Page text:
> the term banana republic is a pejorative descriptor for a servile oligarchy
> a country with an economy of state capitalism, whereby the country is operated as a private commercial enterprise for the exclusive profit of the ruling class.
And no, it's not a misuse of the word.
> Over the past century, “banana republic” has evolved to mean any country (with or without bananas) that has a ruthless, corrupt, or just plain loopy leader who relies on the military and destroys state institutions in an egomaniacal quest for prolonged power.
> The banana republic term is a derogatory term often used to describe countries plagued with a variety of problems, including a tyrannical or otherwise problematic government or government officials
You can completely skip making the public aware or trying to get politicians onboard.
Kjell Inge Røkke didn't have much when he started out, now he has close to 20 billion Norwegian kroner. Roughly 2.3 billion USD.
A nurse starts out at a bit above 400 000 kr (48 000 USD). If they paid you a years salary every day for a regular 5-day workweek, 46 weeks a year (to account for holidays) and you worked from when you were 20 and retired at 70. You would still only make 4.8 billion kr, roughly 1/4 of what Røkke has made so far.
414000 * 5 days * 46 weeks * 50 years = 4 761 000 000
The nurse earning 400,000 per day would out-earn Kjell Inge Røkke, if she invested that money in the market.
If you want a good read about how the *****y the US healthcare system is, this is a very worthwhile read. Ironically the author is the screenwriter of “Girl, Interrupted” and the story she writes is about how her son got screwed by the US healthcare system and is titled “Boy, Interrupted”. It also shows you how desperate people get for specialized care, and will shell out unfathomable amounts of money for “treatment” at sketchy places: https://www.madinamerica.com/2021/06/boy-interrupted-a-story...
Ironically, the last straw for me, when it came to living in America was my diagnosis of akathisia (just like the linked story), which is 1000x worse than it sounds. I have severe depression and I had been taking my medications as prescribed. Because of my taking these medications, I developed severe akathisia.
Literally, before all hell broke loose from the severe akathisia (of which I likely had to varying degrees for years) my highly respected neurologist in movement disorders immediately wrote a scathing report of my situation with the diagnosis. He also gave a ton of recommendations. He also wrote letters to all of my doctors. He did this all within an hour and took the situation extremely seriously.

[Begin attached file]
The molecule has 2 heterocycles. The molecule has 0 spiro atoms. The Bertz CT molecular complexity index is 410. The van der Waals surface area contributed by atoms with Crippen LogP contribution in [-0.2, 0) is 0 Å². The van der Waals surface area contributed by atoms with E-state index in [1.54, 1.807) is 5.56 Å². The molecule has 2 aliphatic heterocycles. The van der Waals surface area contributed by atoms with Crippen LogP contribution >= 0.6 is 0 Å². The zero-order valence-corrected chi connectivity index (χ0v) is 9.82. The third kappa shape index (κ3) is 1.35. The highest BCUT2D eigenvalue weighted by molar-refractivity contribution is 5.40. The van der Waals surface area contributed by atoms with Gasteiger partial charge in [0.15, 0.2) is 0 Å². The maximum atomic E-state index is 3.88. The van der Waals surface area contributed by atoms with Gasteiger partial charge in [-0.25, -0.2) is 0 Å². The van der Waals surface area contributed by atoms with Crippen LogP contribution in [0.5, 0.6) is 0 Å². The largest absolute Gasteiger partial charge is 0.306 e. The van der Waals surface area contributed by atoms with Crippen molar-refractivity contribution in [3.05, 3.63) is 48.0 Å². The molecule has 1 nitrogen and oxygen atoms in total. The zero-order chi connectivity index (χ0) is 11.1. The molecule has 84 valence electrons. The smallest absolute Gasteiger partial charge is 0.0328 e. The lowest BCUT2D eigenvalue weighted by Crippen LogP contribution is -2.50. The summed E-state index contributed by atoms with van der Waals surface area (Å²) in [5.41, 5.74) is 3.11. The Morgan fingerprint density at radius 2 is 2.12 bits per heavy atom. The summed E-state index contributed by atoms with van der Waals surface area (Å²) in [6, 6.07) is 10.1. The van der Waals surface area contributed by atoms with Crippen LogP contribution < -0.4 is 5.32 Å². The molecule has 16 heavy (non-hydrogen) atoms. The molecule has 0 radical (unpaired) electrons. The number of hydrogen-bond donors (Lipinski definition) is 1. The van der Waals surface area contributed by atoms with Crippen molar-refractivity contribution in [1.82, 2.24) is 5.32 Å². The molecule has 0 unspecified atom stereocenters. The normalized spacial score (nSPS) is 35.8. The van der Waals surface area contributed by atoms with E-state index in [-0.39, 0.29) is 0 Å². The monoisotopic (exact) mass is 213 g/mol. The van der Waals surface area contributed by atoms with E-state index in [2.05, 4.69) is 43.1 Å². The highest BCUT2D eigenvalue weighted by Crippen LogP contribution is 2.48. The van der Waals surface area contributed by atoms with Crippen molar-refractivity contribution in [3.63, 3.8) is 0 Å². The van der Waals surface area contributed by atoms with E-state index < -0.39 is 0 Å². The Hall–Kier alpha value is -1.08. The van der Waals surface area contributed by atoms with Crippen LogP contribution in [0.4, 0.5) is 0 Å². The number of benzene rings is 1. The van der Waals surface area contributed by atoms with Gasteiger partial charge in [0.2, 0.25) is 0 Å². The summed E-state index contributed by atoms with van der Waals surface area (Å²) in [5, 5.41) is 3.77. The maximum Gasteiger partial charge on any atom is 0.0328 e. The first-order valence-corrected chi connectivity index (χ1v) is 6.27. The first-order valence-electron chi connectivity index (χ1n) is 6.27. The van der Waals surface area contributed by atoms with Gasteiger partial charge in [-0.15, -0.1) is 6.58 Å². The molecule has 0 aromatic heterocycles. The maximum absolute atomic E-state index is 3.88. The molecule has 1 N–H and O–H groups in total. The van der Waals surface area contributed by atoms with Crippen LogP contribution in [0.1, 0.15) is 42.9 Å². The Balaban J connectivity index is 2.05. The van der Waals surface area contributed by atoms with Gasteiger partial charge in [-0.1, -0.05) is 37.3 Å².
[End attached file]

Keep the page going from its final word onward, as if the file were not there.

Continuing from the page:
Unfortunately, even though he is technically a high powered doctor, the US healthcare system has taken a tremendous amount of power away from doctors in general. So a scathing write up in my medical record plus letters to all of my doctors (with recommendations) was all he could really do for me.
I literally ended up in the ER 6 times in a week, with improper help. I kept on being discharged over and over again without any further help and even got in to trouble with the law multiple times.
One time, after being drugged with Ativan (a benzodiazepine) and Ketamine (a general anesthetic) in the ER, from which I had been discharged. I had called my mother and she was going to pick me up from the hospital. She was well on her way for picking me up.
Honestly, I thought I was just waiting outside on the sidewalk right next to the ER, for my mother, but something very wrong had happened. All of the sudden I see a cop car pull up about 30-40 feet away from me and they were headed my way to talk to me.
Obviously the number one rule is to never talk to the police under any conditions. Traffic stops are a good time to practice that, by the way. The best thing you can do is say “no comment, I need to talk to my lawyer first.” Anyways I was drugged up to the extreme so it was not like I was not talking and running my mouth to both of the cops observing the situation.
Obviously I had caused some sort of public disturbance and somebody had called the cops on me and clearly I should have never been discharged from the hospital. Honestly, I have no idea how, when, or even where the public disturbance occurred (obviously this is public record but it is not healthy for me to investigate the situation further).
Anyways, after the cops talked to me, they said that an “emergency detention order” was being issued and that I was going to be forced to get treatment at the ****hole hospital which had improperly discharged me after being hella ativaned and ketamined up.